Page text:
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Low muscle tone in children

 

 

 

 

 

 

 

 

 

 

Tips for identifying and managing low muscle tone

Rosemary Marchese – Physiotherapist


Low muscle tone is a condition we commonly see in our physio clinic due to the large number of children walking through the door. Low muscle tone is a condition where there is abnormally low levels of tension or resistance to the movement of a muscle. The length of the resting muscle is slightly longer than what is considered ‘typical’. When there are normal levels of tone the muscle fibres overlap at an optimal level and there are plenty of points where the fibres can attach to create a pull on the muscle. In low muscle tone the muscle fibres are not overlapping at an optimal level. These children have fewer points in their muscles where they muscle fibres can attach and create a force or pull. It takes a lot of effort for these children with low muscle tone to create muscle force.

Features of low muscle tone

Children with low muscle tone require greater stimulation of their muscles for their muscles to activate. This also results in an increase in response time so their reflexes and reactions in sports and physical activity tend to be slower than other children. This directly influences the child’s ability to participate in fun gross motor activities such as bike riding, walking, climbing and sports.

Common features of children with low muscle tone include:

* Reduced strength compared to their peers

* Increased flexibility and movement in their joints

* They have poor endurance and tend to fatigue quickly

* They have poor posture and struggle to sit up straight in class

* They are susceptible to injuries

* They give up easily when it comes to trying gross motor tasks, such as bike riding

* Lack of appropriate body awareness feedback

* Prefer to participate in sedentary activities over gross motor activities

* Struggle with fine motor skills

* Avoids foods that require lots of chewing.


Physical therapy approaches to low motor tone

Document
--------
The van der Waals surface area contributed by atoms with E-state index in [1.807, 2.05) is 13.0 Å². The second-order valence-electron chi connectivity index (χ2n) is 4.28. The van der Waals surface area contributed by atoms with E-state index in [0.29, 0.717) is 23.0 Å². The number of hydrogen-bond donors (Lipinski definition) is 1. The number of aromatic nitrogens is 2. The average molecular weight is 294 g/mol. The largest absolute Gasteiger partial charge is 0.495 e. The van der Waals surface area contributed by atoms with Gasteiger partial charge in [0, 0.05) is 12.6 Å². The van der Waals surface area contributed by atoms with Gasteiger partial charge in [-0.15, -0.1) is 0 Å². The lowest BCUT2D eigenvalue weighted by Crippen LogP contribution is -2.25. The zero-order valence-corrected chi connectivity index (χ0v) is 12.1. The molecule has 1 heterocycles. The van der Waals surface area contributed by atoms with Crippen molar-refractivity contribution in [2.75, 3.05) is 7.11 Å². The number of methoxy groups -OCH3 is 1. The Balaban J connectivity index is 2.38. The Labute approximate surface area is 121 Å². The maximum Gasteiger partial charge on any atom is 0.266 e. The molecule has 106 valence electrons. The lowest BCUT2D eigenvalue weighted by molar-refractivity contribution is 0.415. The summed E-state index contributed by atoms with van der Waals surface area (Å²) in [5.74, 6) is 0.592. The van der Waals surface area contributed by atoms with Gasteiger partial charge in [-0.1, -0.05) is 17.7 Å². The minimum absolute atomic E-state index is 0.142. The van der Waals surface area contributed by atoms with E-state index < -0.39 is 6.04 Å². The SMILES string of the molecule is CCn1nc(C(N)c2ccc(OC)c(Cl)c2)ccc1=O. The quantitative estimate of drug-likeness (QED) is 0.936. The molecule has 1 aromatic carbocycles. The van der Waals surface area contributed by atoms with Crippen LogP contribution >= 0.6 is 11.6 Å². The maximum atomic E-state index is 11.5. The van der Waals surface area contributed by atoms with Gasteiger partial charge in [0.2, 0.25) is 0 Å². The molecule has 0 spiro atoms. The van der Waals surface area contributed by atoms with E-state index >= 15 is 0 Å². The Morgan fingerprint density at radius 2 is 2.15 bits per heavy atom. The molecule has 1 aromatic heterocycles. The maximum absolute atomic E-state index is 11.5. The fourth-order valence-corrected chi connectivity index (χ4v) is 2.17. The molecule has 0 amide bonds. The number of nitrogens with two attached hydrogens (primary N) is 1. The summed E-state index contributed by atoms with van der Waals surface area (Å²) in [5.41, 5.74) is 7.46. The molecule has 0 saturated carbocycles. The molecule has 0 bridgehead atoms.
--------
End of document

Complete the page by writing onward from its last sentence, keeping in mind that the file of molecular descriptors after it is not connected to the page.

Supporting a child with low muscle tone is best done as soon as it’s identified. Social isolation can occur very quickly when the child doesn’t want to participate in otherwise fun gross motor activities in the playground. At Max Sports Physio we have found that short, frequent sessions, with the involvement of a parent, is the most effective way to get results. We aim to make it fun, so the child doesn’t feel like they are in ‘therapy’, but rather the focus is on games and ‘helping them get stronger’.

An individualised program for improving muscle strength, balance, reaction time, fitness and coordination is important. A ‘whole of body’ approach, with consideration of any tips from other professionals involved, if any, such as a psychologist, is important.

We work on:

1. Gross motor skills and encourage increased participation in these types of activities

2. Postural strengthening in the form of games and fun play, depending on the child’s age

3. Improving skills related to postural control, body awareness, reaction times, coordination and balance

4. Improving fitness, so as to improve the function of the lungs and the muscles of the rib cage and diaphragm

5. Progressive activities so that the child is only challenged just beyond what is ‘easy’ for them to do. Success in each session is very important

6. Games and strategies that are easy for the family to integrate into their lives


When should I get help for my child with low muscle tone?

Once you have recognised the possible signs of low muscle tone it is important to get the right team of people around you. Diagnosis is the beginning of the journey. You will need the support of:

1. A team including yourself, your child, the teachers and any other carers.

2. A team of allied and medical professionals, depending on the issues involved. Sometimes some children have more problems in one area than another. In some cases, a psychology report can help give an insight into concentration issues at school, if relevant. As physios we welcome working with paediatricians, occupational therapists and speech therapists, to name a few, if and when required. The physical assessment at physiotherapy sessions will help identify if any further referrals are required.


How does the diagnosis of low muscle tone in my child affect them?

Each child is different, but the diagnosis is the beginning of helping you find the best strategy for your child. This will help you to find out and navigate:

* Other common issues that often occur simultaneously with low muscle tone

* Whether or not medication, if any, is appropriate

* What therapies are appropriate

* What steps of intervention are required

* What you can do at home to help

Contact Max Sports Physiotherapy to make an initial enquiry or book an assessment for your child. These sessions need to be one hour long to allow for a full assessment and discussion to take place. We can also devise specific action plans for families that do not live in Sydney and have to travel a fair distance to the appointments. Ph: (02) 89140508


 

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